I inherited no treasure and I shall not rest before having crushed your masters and kept my promises. Then the time will come when I shall quietly enjoy the sweetness of my bread rubbed with my onion and my fish with leaks”.
Unfortunately, this “Iranian Interlude”, characterized by regional dynasties founded all over Iran, was of short duration. Another period of invasions, this time Turkish, began in the 11th century. This period was only to end in the 16th century when Seljuks re-occupied Iran by expelling the Ghaznavids and taking Bghdad in 1055. At the beginning of the 12th century when the Mongolian conquest began, eastern Iran was devastated and the population massacred.
The occupation lasted for a century during which time all the terrible abuses of a Mongolian regime became widespread: immortality, corruption and brutality of all kinds were dealt to the population. This community, already tried to such an extent, was to face another ordeal by the end of the 14th century, namely the invasion by Turko Mongolian nomads led by “Timour Leng”, “the cripple” – whom we call Tamerlan. The invasion brought with it the usual train of misery, the decline of agriculture, the weakening of city life and financial depression. Then came the Black Sheep Turks of Anatolia and then those of western sheep only to be ousted by Redheads whose chief Shah Ismael, founded the Safavid Dynasty (1587 – 1722)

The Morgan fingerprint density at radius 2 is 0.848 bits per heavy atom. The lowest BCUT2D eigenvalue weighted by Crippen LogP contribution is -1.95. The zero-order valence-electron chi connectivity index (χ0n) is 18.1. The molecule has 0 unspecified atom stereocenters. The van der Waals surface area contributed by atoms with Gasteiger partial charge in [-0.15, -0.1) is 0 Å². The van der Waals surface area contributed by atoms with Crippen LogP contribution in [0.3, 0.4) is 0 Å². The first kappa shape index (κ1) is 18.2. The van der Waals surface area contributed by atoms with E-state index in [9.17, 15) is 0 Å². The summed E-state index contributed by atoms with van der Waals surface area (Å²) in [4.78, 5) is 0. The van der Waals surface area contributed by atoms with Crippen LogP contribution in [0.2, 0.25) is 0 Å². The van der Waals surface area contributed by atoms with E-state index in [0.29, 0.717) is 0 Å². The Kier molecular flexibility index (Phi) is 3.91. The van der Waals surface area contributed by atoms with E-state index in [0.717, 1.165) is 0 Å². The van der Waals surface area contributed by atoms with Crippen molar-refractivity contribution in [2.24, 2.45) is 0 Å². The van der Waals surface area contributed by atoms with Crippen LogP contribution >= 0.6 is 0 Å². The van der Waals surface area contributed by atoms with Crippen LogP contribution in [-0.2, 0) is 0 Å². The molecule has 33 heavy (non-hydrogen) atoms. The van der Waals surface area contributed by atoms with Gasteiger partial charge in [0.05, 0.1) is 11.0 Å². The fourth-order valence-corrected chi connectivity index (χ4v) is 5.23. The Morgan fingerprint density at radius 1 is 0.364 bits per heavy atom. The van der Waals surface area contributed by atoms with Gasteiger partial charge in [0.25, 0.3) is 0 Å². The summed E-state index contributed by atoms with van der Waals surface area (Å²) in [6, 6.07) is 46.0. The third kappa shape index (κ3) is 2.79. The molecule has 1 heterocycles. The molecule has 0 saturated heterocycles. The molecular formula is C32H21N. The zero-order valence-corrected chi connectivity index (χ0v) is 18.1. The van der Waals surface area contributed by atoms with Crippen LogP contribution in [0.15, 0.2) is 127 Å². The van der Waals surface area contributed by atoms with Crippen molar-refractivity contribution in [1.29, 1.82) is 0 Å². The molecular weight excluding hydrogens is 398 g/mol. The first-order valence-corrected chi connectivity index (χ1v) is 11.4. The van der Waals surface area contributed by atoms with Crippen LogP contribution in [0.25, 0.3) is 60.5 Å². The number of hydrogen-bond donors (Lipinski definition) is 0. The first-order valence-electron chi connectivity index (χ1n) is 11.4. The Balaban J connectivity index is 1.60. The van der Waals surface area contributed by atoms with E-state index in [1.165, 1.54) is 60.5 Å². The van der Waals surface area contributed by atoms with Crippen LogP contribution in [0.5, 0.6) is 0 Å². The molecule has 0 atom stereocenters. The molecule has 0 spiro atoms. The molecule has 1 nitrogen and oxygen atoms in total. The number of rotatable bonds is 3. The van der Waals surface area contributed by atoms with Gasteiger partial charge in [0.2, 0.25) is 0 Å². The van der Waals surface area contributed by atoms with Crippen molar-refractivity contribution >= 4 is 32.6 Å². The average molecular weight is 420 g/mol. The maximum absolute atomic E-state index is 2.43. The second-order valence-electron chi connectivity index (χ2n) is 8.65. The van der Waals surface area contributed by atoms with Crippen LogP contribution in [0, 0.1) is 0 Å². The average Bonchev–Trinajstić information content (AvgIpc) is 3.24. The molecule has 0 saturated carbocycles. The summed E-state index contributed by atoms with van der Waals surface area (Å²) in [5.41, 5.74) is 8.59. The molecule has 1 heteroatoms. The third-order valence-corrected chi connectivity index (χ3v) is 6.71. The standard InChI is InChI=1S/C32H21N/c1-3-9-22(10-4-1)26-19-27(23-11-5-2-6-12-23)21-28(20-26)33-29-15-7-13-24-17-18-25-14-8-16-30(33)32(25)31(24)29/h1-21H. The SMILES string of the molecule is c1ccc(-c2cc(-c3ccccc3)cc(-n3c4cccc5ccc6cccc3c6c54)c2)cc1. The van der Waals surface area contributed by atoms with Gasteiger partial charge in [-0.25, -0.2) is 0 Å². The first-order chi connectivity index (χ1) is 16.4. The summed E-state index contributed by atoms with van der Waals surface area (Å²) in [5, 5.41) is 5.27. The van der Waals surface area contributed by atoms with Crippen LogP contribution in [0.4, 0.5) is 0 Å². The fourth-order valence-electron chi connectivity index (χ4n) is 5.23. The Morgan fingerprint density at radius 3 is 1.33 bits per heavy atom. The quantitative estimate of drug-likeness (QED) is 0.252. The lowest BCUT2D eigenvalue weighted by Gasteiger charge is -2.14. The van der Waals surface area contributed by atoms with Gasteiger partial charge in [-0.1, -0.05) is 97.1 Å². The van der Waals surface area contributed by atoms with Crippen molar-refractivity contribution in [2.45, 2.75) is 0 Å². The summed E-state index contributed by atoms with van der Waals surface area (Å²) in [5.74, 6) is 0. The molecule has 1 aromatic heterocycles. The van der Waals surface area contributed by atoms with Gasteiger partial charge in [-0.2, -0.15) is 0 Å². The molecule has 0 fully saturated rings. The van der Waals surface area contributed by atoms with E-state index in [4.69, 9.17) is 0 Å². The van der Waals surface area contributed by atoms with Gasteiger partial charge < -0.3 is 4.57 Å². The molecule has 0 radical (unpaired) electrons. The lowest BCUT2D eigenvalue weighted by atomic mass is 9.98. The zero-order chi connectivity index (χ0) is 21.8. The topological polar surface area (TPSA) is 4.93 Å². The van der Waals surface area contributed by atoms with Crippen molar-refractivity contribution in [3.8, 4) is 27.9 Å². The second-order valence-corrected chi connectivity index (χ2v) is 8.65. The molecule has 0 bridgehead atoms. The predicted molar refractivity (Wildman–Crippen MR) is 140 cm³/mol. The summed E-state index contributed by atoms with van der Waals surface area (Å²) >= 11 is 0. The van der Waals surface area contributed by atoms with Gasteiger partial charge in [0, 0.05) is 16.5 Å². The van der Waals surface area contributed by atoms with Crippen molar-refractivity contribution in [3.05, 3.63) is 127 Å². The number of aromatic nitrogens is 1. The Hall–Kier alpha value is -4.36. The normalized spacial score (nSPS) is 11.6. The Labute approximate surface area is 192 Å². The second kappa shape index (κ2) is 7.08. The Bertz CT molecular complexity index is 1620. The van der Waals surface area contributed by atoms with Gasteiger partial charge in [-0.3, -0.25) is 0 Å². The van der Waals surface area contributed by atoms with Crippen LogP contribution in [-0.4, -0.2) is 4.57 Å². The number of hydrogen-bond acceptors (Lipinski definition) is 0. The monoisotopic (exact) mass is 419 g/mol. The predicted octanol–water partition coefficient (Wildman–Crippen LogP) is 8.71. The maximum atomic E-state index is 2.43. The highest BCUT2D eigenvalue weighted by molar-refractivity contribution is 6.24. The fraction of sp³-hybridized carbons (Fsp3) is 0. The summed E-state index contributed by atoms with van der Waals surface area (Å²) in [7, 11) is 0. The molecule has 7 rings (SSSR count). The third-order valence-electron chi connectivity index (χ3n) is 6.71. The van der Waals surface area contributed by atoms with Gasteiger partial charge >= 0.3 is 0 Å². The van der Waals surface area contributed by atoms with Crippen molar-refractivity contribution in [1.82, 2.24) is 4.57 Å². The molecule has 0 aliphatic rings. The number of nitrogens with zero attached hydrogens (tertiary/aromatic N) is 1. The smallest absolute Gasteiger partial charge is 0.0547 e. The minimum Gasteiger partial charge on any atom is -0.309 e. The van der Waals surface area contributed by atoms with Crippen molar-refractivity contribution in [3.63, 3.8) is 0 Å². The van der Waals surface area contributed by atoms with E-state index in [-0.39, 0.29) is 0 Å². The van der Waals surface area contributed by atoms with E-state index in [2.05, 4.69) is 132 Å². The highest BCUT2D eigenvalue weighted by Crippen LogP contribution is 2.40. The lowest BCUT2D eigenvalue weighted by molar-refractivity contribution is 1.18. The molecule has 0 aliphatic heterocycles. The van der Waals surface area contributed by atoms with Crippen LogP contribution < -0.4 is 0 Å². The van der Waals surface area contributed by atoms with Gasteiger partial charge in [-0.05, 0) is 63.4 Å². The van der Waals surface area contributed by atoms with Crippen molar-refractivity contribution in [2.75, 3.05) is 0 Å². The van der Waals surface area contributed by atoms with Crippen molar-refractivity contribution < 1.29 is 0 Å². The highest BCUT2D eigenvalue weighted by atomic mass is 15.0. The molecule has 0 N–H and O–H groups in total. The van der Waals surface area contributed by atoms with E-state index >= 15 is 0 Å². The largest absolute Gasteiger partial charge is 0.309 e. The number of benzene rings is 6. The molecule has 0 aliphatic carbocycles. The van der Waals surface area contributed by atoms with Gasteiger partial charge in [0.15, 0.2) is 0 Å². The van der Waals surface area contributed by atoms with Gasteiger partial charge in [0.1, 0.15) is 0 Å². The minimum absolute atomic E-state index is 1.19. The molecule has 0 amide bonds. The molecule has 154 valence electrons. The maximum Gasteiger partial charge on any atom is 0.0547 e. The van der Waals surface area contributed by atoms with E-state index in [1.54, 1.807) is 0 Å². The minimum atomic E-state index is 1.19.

Badly treated by these successive unrests the “Ayyar” suffered a considerable decline but recovered its strength under the authority of Mongol sovereigns: since the “Ilkhans” were unable to govern their non-nomadic subjects competently, they entrusted the administration to Iranian viziers. These administrators helped to maintain and revive Persian culture and often proved to be enlightened patrons.
Knighthood spread to all the provinces, as it had done at the time of the Arab invasion. Once again in the “Zoorkhaneh”, physical exercises was forming muscled bodies capable of taking up arms when the moment came to oust the invader. Knighthood codified itself through treatises and formulative rules. A chronical of Khorasan provides us with a portrait of the accomplished knight of the time: “At Mashhad there was an “Ayyar” – a knight of merit and a famous “Pahlavan””. In combat everybody feared the sharp point of his dagger which pierced the coats of mail.